Malagousia

If you are like me, you may have never heard of the grape varietal Malagousia, which almost became extinct. I had to hear of this grape that is only grown in Greece, from a text and call from Las Vegas. My Bride went and joined her Sister and another friend for a girl’s trip and they were going to meet in Las Vegas and I had to hold down the fort here, but that is alright, because even my Bride needs time away from me. The three of them were sharing a suite on The Strip, and usually when we go to Las Vegas we stay out in Summerlin, because that is where two of our children live and five of our grandchildren.

Kitma Gerovassiliou Malagousia 2014

So we have three young ladies out enjoying Las Vegas and what do they do? They saw a couple of shows and they went out to eat, as all three of them are “foodies” and my Bride had the possible chance to have some food that I might pass on, because as much as I enjoy dining, I become a curmudgeon about certain types of food. One of the restaurants that they went to, that is germane to this story was Estiatorio Milos in The Cosmopolitan hotel that was near to where they were staying. Estiatorio Milos is a fancy Greek restaurant, which she told me was far different from the Greek restaurants that we have in the Detroit area. In fact they all raved about the food and the presentation, and to be truthful, any restaurant that is in one of the newer hotels on The Strip better be wonderful, no matter the type of cuisine it is, or they won’t last long in Las Vegas.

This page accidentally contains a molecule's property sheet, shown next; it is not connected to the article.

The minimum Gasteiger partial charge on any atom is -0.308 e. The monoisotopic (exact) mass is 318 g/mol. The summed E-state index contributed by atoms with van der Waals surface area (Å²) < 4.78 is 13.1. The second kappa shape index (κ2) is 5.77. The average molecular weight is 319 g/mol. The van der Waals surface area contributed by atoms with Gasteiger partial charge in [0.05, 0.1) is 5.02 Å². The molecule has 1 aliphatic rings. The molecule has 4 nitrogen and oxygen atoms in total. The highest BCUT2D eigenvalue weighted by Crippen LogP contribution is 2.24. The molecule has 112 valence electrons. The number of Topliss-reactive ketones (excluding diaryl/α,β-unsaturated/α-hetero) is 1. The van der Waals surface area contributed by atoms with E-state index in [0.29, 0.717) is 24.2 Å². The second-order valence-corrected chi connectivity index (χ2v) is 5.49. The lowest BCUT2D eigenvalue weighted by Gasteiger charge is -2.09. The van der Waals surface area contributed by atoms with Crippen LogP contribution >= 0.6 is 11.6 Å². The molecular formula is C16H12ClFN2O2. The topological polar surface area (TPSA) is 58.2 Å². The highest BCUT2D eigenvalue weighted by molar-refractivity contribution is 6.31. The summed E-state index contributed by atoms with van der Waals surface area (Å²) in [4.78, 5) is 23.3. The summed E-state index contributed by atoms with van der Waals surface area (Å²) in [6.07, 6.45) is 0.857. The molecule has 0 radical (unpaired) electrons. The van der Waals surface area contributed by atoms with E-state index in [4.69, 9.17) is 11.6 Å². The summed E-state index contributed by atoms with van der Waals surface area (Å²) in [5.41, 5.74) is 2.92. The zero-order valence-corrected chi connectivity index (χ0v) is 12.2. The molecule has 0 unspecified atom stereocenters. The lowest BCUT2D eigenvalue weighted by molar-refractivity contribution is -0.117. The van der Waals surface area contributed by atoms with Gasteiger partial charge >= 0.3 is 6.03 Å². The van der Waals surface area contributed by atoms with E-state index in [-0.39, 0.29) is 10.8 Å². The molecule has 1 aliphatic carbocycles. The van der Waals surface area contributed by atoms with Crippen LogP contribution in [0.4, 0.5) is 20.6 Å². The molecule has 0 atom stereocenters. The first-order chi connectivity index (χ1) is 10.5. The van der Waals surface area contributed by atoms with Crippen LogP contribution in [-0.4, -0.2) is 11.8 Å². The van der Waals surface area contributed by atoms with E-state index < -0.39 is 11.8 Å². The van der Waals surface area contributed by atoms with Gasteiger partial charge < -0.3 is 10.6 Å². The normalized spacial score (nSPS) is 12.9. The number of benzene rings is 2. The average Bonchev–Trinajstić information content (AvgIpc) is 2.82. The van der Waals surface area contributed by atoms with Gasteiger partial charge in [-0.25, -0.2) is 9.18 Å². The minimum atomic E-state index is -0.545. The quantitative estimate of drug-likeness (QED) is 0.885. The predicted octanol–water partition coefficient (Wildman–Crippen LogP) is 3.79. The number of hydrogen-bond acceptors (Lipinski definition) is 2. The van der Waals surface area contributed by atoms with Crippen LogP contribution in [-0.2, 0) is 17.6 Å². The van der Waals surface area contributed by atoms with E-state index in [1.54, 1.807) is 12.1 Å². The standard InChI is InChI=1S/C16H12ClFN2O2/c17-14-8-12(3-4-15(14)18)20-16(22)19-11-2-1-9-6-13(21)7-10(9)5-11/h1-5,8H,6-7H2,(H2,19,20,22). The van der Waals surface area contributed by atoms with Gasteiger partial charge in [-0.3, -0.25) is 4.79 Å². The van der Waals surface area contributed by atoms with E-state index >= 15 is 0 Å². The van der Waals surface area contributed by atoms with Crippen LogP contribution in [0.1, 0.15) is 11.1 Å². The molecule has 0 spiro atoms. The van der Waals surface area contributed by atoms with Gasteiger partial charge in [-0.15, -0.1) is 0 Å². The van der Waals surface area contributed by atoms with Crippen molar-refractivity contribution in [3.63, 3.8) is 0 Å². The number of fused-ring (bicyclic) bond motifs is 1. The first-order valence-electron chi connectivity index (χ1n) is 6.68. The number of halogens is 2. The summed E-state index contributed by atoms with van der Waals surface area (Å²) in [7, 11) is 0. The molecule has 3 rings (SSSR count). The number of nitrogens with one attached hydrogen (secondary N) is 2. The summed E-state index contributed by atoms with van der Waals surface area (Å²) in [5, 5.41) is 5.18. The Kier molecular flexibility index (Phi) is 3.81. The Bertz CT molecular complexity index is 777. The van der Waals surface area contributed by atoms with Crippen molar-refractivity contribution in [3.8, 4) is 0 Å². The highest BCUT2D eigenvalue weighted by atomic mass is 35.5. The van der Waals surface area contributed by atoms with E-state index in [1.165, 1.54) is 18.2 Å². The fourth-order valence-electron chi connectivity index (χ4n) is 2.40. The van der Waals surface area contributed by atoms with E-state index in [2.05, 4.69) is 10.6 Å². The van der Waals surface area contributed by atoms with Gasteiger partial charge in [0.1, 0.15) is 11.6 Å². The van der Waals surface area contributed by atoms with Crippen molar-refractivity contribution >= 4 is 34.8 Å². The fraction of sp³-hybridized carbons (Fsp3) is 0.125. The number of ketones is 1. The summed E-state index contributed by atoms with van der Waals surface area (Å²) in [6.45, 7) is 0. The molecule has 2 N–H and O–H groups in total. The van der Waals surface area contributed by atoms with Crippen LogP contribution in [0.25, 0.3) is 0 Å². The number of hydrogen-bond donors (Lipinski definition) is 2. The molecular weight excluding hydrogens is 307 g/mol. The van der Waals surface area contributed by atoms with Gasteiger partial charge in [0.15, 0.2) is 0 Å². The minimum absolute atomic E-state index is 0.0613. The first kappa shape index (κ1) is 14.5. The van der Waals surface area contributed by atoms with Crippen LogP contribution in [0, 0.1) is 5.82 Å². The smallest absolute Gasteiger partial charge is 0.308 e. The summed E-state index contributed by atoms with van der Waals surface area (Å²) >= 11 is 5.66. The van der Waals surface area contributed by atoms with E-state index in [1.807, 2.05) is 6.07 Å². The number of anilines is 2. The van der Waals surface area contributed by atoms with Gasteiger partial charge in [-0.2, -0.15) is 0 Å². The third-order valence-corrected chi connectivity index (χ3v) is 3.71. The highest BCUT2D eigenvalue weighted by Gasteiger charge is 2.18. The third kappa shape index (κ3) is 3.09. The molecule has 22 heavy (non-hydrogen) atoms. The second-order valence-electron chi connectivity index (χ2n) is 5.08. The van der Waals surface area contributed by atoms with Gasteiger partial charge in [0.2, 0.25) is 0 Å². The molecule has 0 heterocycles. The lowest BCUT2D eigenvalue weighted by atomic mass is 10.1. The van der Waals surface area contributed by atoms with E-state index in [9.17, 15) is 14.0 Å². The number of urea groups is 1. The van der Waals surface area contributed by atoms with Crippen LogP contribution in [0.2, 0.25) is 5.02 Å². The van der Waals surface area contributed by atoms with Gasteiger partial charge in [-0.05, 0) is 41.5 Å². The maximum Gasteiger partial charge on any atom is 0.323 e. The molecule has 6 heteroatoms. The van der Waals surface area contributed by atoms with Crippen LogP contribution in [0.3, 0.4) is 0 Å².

NV Milos Logo

After they had decided on the food selections, they started up with a debate about wines and they were looking at both domestic and imported wines, as in the Continent. The waiter suggest a Greek wine and the ladies were not sure, as I know that my Bride is not a fan of most Greek wines, but the waiter was insistent and volunteered not to charge them for the wine and to replace the bottle with another selection, if they were not pleased. Since the odds were in their favor, they decided to be bold, and were they pleased. The bottle in question was Kitma Gerovassiliou Single Vineyard Malagousia 2014 from Epanomi in the Halkidiki peninsula of Greece that juts into the Aegean Sea. This is a partially barrel fermented white wine and Vangelis Gerovassiliou is credited with saving the Malagousia grape from disappearing, as it was becoming a “non-grape” compared to some of the other grapes that have been planted there. As my Bride was so enthusiastic about this wine, I guess that I shall have to find it here locally if I can, so that she may try it again. Some times what happens in Vegas doesn’t always stay in Vegas.

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About thewineraconteur

A non-technical wine writer, who enjoys the moment with the wine, as much as the wine. Twitter.com/WineRaconteur Instagram/thewineraconteur Facebook/ The Wine Raconteur
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5 Responses to Malagousia

  1. That’s amazing, had no idea that grapes ‘disappeared’. I’ve actually just started a food blog, just writing wee things about dining out in places in Glasgow. Things have been tough for me over the last few years but food is something that has always brought me comfort (not necessarily a good thing hahaha). Would love it if you were interested and wanted to have a look or give me a follow, it would mean a lot.

  2. Sally says:

    We’ve a few excellent Greek restaurants here in Dubai. I think I tasted Malagousia in one of them a long time ago. Time to revisit. I’m a big fan of crisp Assyrtiko.

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